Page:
Classification of U.S. Cotton
Cotton classification is the process of describing the quality of cotton according to the official cotton standards. High Volume Instrument (HVI) classing became available on an optional basis to all growers in 1981. In 1990, the National Advisory Committee on Cotton Marketing, an industry-wide committee that represents U.S. growers, exporters, manufacturers, ginners and warehousemen, recommended that HVI measurements be required for any Upland cotton that might be placed in the government’s price support program, effective with the 1991 crop. As a result, virtually all of the U.S. Upland cotton crop is now HVI-classed.
Leaf refers to small particles of the cotton plant’s leaf that remain in the lint after the ginning process. Upland leaf grades are determined by the HVI and are identified as numbers 1 through 7.
Measure of the average length of the longer one-half of the fibers (upper half mean length), reported in hundredths and thirty-seconds of an inch.
Determined by dividing the mean length of the fibers by the upper mean length and reported as a percentage. The higher the percentage, the greater the uniformity.
Fineness and maturity in combination are measured by resistance to airflow. Air is forced through a specimen of specific weight compressed to a fixed volume. The resistance to airflow is related to specific surface area of the fibers and is a function of both the fiber fineness and maturity. The measurement is commonly referred to as “micronaire” or “mic.” This has an effect on how well the fiber accepts dye and the overall appearance of the fabric. Variation in color within one piece of fabric could indicate poor blending or extreme micronaire limits.
Strength is reported in grams per tex. A tex unit is equal to the weight in grams of 1,000 meters of fiber. Therefore, the strength reported is the force in grams required to break a bundle of fibers one tex unit in size.
The color of cotton is measured by the degree of reflectance (Rd) and yellowness (+b). Reflectance indicates how bright or dull a sample is, and yellowness indicates the degree of color pigment. A three-digit color code is used to indicate the color grade. This color grade is determined by locating the quadrant of the color chart in which the Rd and +b values intersect. For example, a sample with an Rd value of 72 and a +b value of 9.0 would have a color code of 41-3.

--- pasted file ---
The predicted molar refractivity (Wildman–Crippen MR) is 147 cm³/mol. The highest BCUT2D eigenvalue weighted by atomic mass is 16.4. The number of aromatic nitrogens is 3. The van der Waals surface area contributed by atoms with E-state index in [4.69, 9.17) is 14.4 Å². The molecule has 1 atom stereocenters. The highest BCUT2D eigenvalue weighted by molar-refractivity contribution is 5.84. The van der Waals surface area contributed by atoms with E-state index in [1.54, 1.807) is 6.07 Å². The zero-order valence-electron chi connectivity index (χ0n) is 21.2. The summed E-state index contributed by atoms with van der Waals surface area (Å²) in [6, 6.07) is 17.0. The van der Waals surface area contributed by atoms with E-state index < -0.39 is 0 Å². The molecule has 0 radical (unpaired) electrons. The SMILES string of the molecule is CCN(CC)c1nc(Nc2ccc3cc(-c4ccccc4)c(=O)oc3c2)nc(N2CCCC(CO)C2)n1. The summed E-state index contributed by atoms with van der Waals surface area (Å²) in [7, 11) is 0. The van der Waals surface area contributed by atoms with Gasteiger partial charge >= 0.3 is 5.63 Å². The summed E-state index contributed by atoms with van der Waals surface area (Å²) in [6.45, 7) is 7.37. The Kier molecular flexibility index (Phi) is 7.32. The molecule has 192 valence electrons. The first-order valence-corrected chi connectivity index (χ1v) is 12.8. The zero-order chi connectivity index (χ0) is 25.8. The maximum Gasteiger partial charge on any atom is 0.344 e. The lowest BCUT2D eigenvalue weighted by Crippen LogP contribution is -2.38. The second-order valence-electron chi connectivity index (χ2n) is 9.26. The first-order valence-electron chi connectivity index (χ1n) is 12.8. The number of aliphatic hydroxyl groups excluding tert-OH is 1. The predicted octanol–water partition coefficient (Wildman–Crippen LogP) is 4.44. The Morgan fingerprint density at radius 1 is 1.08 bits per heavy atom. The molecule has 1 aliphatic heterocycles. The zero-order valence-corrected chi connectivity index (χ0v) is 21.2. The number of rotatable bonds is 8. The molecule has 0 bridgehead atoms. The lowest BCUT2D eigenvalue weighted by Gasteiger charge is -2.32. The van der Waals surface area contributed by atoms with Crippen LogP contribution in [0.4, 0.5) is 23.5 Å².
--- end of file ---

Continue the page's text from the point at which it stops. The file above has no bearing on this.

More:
There are 25 color grades and five categories of below grade color, which are divided into five key color grades and further divided into various sub grades. The five main color grades are: White, Light Spotted, Spotted, Tinged and Yellow Stained. In addition, there are seven leaf grades, as well as one below grade leaf grade category.
Trash or foreign matter in raw cotton is measured by a video scanner, commonly referred to as a trashmeter. It is a measure of both leaf and other non lint materials such as grass and bark. The surface of the cotton sample is scanned by the camera, and the percentage of the surface area occupied by trash particles is calculated.
HVI Classification of Pima Cotton
Fiber properties/qualities are also measured for American Pima cotton. While the basic testing procedures for American Pima cotton are the same as for American Upland cotton, different grade standards are used because of the genetic differences in Upland and Pima cotton, as well as the different ginning methods used. Since American Pima cotton is ginned on roller gins, rather than saw gins, its appearance is not as smooth as that of Upland. Also, the color of American Pima is creamier than that of American Upland cotton.